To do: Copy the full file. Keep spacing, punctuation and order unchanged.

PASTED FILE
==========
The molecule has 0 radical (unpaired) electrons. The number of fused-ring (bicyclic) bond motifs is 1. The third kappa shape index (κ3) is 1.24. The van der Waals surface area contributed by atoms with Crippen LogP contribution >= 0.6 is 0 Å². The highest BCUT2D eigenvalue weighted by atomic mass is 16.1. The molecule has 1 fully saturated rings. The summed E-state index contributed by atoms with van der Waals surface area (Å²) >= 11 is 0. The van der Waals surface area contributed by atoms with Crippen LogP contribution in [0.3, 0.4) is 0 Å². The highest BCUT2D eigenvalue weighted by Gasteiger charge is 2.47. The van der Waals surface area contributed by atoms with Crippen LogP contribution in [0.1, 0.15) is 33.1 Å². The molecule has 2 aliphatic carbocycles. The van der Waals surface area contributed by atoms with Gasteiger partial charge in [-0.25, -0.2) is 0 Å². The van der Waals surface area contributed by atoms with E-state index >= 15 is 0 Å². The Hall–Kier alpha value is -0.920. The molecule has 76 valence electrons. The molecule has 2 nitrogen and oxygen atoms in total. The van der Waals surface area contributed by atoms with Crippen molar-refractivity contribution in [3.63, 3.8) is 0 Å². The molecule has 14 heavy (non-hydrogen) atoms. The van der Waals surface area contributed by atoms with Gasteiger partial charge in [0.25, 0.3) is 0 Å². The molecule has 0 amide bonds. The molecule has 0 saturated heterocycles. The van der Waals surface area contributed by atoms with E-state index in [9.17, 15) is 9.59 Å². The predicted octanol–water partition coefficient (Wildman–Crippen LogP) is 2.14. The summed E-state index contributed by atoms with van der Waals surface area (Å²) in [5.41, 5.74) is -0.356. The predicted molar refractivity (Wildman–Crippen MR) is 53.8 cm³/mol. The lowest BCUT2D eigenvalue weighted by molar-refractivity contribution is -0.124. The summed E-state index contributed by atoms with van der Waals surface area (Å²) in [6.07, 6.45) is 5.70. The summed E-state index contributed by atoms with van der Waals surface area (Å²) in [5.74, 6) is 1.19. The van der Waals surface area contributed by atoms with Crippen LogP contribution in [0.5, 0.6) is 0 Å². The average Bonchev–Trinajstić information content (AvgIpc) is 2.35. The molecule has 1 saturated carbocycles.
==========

The molecule has 0 radical (unpaired) electrons. The number of fused-ring (bicyclic) bond motifs is 1. The third kappa shape index (κ3) is 1.24. The van der Waals surface area contributed by atoms with Crippen LogP contribution >= 0.6 is 0 Å². The highest BCUT2D eigenvalue weighted by atomic mass is 16.1. The molecule has 1 fully saturated rings. The summed E-state index contributed by atoms with van der Waals surface area (Å²) >= 11 is 0. The van der Waals surface area contributed by atoms with Crippen LogP contribution in [0.3, 0.4) is 0 Å². The highest BCUT2D eigenvalue weighted by Gasteiger charge is 2.47. The van der Waals surface area contributed by atoms with Crippen LogP contribution in [0.1, 0.15) is 33.1 Å². The molecule has 2 aliphatic carbocycles. The van der Waals surface area contributed by atoms with Gasteiger partial charge in [-0.25, -0.2) is 0 Å². The van der Waals surface area contributed by atoms with E-state index >= 15 is 0 Å². The Hall–Kier alpha value is -0.920. The molecule has 76 valence electrons. The molecule has 2 nitrogen and oxygen atoms in total. The van der Waals surface area contributed by atoms with Crippen molar-refractivity contribution in [3.63, 3.8) is 0 Å². The molecule has 14 heavy (non-hydrogen) atoms. The van der Waals surface area contributed by atoms with Gasteiger partial charge in [0.25, 0.3) is 0 Å². The molecule has 0 amide bonds. The molecule has 0 saturated heterocycles. The van der Waals surface area contributed by atoms with E-state index in [9.17, 15) is 9.59 Å². The predicted octanol–water partition coefficient (Wildman–Crippen LogP) is 2.14. The summed E-state index contributed by atoms with van der Waals surface area (Å²) in [5.41, 5.74) is -0.356. The predicted molar refractivity (Wildman–Crippen MR) is 53.8 cm³/mol. The lowest BCUT2D eigenvalue weighted by molar-refractivity contribution is -0.124. The summed E-state index contributed by atoms with van der Waals surface area (Å²) in [6.07, 6.45) is 5.70. The summed E-state index contributed by atoms with van der Waals surface area (Å²) in [5.74, 6) is 1.19. The van der Waals surface area contributed by atoms with Crippen LogP contribution in [0.5, 0.6) is 0 Å². The average Bonchev–Trinajstić information content (AvgIpc) is 2.35. The molecule has 1 saturated carbocycles.